Valentina Michelena is a poet, student, and a Latin American woman whose first language is Spanish. As a student in high school, she has immensely advanced with her writing skills and is continuing to blossom in her own unique ways. She also loves to spend time with friends and family. Graham Glassner is a 14 year old writer. In his free time, he loves to hang out with his friends, play sports, hike, and spend time outside. Angel R. K. Chenevert is a college student and a proud African-American survivor of the Child Welfare foster care system. He lives with his lovely adoptive family in California and considers himself lucky to express himself in writing. He loves super hero characters and movies, Peter Pan, Harry Potter, and all the ideas that help him survive his early years.
Drake Wells (17 years old), Residing in Houston, Texas, is a high school writer, artist, poet, debater, traveler public speaker, athlete, and an eagle scout. He enjoys articulating pieces, especially poetry, abundant in sensory imagery and emotional symbolism as well as convey his experiences traveling around the nation â€” most notable being his life sailing across the keys of Florida towards Cuba. Jariel Vazquez is a senior at Methuen (MA) High School. He is an aspiring writer. He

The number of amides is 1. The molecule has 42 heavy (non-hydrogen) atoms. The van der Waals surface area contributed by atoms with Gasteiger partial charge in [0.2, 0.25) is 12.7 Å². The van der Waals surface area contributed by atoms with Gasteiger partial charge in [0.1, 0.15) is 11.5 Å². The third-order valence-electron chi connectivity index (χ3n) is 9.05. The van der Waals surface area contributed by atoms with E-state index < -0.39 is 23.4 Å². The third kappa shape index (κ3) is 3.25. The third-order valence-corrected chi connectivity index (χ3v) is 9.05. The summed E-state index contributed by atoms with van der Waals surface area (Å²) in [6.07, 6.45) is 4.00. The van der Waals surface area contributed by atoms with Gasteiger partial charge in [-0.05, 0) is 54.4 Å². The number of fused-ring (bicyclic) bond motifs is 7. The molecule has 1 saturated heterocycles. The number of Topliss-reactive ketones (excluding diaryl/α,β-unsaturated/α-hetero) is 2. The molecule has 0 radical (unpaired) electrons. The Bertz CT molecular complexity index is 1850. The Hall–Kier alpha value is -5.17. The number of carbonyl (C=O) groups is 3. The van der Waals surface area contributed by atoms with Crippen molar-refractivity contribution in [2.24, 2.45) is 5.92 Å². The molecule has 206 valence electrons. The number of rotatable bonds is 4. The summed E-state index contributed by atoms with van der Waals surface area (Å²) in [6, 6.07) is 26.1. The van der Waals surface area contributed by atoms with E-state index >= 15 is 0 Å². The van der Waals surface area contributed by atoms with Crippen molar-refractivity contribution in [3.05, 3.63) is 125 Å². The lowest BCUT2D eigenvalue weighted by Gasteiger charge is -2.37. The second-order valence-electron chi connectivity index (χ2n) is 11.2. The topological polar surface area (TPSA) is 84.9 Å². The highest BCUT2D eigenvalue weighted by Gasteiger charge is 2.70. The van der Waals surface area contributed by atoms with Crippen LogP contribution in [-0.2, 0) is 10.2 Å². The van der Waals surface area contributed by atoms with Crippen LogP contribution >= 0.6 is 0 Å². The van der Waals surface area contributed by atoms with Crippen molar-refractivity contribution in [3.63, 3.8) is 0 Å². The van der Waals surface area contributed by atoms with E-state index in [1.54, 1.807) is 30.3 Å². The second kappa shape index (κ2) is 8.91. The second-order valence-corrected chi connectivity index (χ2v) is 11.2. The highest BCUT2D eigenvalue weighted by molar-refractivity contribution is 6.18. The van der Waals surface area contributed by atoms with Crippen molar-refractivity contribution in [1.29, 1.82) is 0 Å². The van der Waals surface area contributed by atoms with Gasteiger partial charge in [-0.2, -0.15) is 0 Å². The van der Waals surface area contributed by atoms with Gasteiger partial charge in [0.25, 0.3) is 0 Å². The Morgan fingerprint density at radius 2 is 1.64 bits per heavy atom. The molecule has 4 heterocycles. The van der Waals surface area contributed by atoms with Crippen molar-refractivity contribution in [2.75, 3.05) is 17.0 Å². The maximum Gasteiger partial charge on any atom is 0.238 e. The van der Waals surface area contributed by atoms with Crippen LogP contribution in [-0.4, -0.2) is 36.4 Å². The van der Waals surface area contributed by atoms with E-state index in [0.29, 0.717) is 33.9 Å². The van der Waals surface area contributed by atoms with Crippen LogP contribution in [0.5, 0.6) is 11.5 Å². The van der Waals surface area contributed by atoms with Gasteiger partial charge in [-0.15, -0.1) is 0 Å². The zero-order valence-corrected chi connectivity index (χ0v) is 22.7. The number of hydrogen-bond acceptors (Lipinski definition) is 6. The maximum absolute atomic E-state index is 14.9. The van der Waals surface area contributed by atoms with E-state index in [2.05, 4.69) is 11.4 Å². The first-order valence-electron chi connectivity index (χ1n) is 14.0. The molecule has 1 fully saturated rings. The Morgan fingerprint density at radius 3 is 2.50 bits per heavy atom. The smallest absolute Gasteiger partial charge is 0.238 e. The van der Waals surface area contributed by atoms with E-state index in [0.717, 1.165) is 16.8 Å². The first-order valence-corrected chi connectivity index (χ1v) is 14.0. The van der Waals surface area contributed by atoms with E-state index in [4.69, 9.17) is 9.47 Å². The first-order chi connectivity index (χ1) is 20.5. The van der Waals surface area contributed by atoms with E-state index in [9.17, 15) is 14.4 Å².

enjoys being with his friends as much as he can. He also enjoy writing because it allows him to express himself to the best of my ability. Jayla Sulka: I am 16 years old, and I started to hone in on my photography in the summer of 2019. I am passionate about taking portraits, writing poetry, and modeling.
Thanks again for all the support! Have a great year :)
Welcome to the second issue of the CTJ! We hope you enjoy ;)